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Spring 2005


“If it can’t be measured, it can’t be managed.” Few dicta have in modern times enjoyed greater ascendancy. A precept first allied to the management of a business, the command to measure now pervades discussions in public life. Accountability, that word which so often seems to dominate our political discourse, is in truth a demand for measurements.

“You need to be accountable!” quickly becomes “Show us your numbers!” Any proposal or initiative of interest to the American public must begin with measurements, must develop under measurement, and will be labeled wise or foolish, a success or a failure, according to the final numbers. If it can’t be measured, it isn’t important; it isn’t necessary; and in education, it isn’t real learning. If in the end the advocates of standardized testing are not successful in embedding tests in all curricula—pre-college, university, and graduate—it will be because another means of relating learning to numbers will have been born.

When the history of education in this age begins to be told, one might well read that in 2005, we were living in the Age of Measurement. The Age of Reason, born in the 18th century, reached a robust maturity at the beginning of the 21st. Historians will first assert and then prove this assertion—with numbers!

To be sure, measurements and the numbers they publish confer upon human deliberations the comfortable aura of objectivity, explaining the present and giving form to the future. And measurements can be extremely reassuring. We know, for example, that the State of Texas has a great interest in higher education for this region because since 1990 and the advent of the South Texas Initiative, more than $220,000,000 in buildings and Special Items has been appropriated to create Texas A&M International University.

The phenomenal growth of our student body, 235 percent since 1990, suggests that we have put that investment to good use. While we strive mightily to improve our rates of retention, of graduation, of programs adequate to the needs of entering students requiring developmental learning, we know our strategies are sound because we can compare our numbers with all other state universities in Texas.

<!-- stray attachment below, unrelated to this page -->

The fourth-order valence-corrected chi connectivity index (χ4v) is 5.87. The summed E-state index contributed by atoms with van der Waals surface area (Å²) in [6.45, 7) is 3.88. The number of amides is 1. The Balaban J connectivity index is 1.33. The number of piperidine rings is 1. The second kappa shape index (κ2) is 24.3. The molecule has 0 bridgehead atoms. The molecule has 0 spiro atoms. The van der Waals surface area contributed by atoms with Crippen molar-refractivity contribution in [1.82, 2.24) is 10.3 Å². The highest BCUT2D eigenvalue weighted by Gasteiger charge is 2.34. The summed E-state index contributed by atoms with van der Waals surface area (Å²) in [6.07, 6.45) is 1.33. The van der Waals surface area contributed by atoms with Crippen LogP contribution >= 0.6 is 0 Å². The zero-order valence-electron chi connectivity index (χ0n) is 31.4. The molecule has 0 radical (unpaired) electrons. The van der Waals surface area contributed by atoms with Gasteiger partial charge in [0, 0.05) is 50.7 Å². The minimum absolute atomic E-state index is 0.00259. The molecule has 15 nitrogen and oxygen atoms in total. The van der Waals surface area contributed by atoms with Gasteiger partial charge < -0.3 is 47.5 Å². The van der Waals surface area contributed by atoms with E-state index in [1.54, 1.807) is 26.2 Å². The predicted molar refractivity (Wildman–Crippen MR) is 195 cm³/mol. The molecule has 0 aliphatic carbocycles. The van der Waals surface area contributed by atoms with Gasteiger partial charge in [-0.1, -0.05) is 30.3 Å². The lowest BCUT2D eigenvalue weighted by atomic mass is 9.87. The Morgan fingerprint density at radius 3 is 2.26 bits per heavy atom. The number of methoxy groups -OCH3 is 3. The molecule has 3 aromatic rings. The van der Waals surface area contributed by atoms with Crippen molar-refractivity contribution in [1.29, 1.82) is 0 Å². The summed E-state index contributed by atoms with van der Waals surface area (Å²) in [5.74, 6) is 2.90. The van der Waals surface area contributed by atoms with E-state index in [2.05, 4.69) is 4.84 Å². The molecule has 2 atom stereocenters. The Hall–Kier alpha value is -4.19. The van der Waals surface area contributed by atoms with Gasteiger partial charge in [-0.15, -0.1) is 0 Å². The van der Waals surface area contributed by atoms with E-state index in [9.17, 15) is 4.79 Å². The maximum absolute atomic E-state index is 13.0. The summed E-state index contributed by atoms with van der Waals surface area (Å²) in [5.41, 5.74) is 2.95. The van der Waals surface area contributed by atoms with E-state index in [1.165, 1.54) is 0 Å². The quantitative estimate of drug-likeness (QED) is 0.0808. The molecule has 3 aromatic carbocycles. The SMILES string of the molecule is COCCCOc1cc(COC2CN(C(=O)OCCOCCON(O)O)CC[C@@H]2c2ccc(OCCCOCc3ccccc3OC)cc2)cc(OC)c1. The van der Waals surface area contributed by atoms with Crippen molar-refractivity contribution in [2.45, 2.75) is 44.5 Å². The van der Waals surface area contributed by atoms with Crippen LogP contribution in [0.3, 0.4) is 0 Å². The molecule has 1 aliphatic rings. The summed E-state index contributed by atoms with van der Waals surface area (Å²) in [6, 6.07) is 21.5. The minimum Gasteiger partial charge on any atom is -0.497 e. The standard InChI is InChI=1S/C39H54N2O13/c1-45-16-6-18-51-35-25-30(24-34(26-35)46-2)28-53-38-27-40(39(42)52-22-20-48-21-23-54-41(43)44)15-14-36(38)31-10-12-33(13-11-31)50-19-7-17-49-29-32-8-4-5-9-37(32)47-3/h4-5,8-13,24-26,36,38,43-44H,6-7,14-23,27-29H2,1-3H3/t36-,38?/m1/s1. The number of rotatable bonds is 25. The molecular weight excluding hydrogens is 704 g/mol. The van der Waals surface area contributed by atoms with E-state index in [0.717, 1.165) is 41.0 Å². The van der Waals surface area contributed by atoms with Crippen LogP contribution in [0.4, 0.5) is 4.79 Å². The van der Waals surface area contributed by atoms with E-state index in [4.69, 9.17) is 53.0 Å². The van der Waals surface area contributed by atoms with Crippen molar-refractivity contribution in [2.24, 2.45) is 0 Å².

Measurements can also disclose errors in our judgments or policies, pointing to the need for new modes of thought and action. For example, we in Texas describe the 35 public institutions which award a bachelor’s degree as “four-year” universities. The numbers, however, show that no public university, including our flagship institutions, can manage to graduate even 50 percent of its students in four years. Measurements reveal that at present, Texas is served by six-year, not four-year, universities. “B-On-Time,” a proposed state plan to reward students who finish their undergraduate studies in four years, sponsored by Lieutenant Governor David Dewhurst and State Senator Judith Zaffirini, suddenly assumes a new urgency.

In Laredo, another measurement has spawned a new era of cooperation and collaboration between the community college, the University, and our two school districts. Measurements show that fewer than 10 percent of our graduating high school seniors are able to score “college-ready” on either one of two nation-wide tests. The response must be a united effort to examine our processes, evaluate our procedures, and align our curricula. I am confident that if strategies under discussion at present become reality, we will see a significant change in these disappointing numbers.

Measurements and their numbers both show us where we have been and where we might hope to journey in the future. But is the good health of the University assured if its numbers, its measurements, indicate strength?

Is our primary charge, as faculty and administrators, to tend and enhance those measurements? When we speak of “Alma Mater,” nurturing mother, we invoke a realm resistant to numbering, an experience of the heart.

Edna St. Vincent Millay describes our most profound charge as an institution:

The world stands out on either side, no wider than the heart is wide . . .
We in the University are to widen the hearts of our students, to make them anew during their time with us, to give them a new sensibility and with it, a new life, a new world.

If we aspire to widen hearts, can we ever know if we have succeeded? Can we know our hearts as we begin our studies, and then measure them throughout our lives? Are there any measurements adequate to evaluate this goal? Perhaps.

A challenge or a triumph or a tragedy may call forth a discrete moment in our learning, a class whose meaning we now understand. An idea, a word, a method, studied absent a vital context, may suddenly take shape in our spirit, guiding our actions. But how can we measure a sudden feeling of illumination, of understanding?

It is the great end of education to make us new men and new women. But what becomes the acceptable measure of a new life? Perhaps our most cherished goal, a new spirit, is better described than measured.

Anthony Dronman, former dean of Yale Law School, has written that education should be the “expansion of a student’s powers of sympathetic imagination.”

Could we ever measure, could we ever evaluate, the sympathetic imaginations of our students?


Ray M. Keck III

Professor of Spanish
Texas A&M International University